Abstract and Keywords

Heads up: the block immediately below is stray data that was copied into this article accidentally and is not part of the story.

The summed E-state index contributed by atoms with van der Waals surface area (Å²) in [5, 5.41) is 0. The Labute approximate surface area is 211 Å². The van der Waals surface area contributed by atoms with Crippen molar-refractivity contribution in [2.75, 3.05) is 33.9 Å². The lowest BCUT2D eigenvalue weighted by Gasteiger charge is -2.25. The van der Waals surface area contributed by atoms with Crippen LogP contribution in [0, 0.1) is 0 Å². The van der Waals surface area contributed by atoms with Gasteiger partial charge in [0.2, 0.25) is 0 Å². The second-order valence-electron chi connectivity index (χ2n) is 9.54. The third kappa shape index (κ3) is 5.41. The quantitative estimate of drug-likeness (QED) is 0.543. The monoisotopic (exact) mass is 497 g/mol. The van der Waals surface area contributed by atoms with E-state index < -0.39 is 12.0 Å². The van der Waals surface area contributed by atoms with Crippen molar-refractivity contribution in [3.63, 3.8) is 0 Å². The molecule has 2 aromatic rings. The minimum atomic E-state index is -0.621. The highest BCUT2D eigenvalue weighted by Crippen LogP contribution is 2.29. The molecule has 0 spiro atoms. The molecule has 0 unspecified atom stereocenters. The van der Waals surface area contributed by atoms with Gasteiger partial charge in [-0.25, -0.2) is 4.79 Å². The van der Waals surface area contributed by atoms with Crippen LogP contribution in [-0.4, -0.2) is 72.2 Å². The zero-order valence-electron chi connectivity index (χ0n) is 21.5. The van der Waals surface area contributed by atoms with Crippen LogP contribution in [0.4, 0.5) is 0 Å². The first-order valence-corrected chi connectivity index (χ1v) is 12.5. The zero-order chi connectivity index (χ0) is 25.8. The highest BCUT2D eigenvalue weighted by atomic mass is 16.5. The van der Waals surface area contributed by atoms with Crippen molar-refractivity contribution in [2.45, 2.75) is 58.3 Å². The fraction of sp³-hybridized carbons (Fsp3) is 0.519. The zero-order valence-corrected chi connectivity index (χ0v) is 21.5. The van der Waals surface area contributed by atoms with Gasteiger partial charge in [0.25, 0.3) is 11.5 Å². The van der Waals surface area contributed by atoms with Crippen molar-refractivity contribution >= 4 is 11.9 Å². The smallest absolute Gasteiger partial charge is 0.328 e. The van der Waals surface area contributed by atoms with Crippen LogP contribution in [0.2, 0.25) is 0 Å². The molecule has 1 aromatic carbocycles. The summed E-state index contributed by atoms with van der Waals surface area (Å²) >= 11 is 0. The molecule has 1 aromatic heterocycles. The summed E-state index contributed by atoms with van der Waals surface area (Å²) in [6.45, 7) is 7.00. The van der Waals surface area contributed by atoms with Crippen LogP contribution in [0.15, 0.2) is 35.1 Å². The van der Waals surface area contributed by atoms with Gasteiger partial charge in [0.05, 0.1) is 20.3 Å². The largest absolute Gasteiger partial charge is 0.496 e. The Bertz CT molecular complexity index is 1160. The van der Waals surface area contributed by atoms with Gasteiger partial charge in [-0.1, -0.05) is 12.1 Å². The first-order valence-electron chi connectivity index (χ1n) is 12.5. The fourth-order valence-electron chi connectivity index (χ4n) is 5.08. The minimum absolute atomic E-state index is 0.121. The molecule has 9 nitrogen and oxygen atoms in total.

By 1250 there were over eleven thousand parishes in Britain and every household was notionally allocated a parish church. This overview introduces the wider landscape of monastic houses, hospitals, and other institutions alongside informal devotion at places such as hermitages and stresses regional differences in sacred landscapes. It points to themes such as communications between churches and religious features such as wayside crosses, and links between urban spaces, parishes, and their churches, along with city-wide studies and the role of symbolism in town plans. Interdisciplinary approaches are fruitful, especially regarding responses to different kinds of space through the study of processional routes and performance places rendered holy at particular times of the year through communal behaviour. Finally, the display of religion through the architecture of steeples and towers is discussed and the impact of the attachment of landowners and their families to particular churches.
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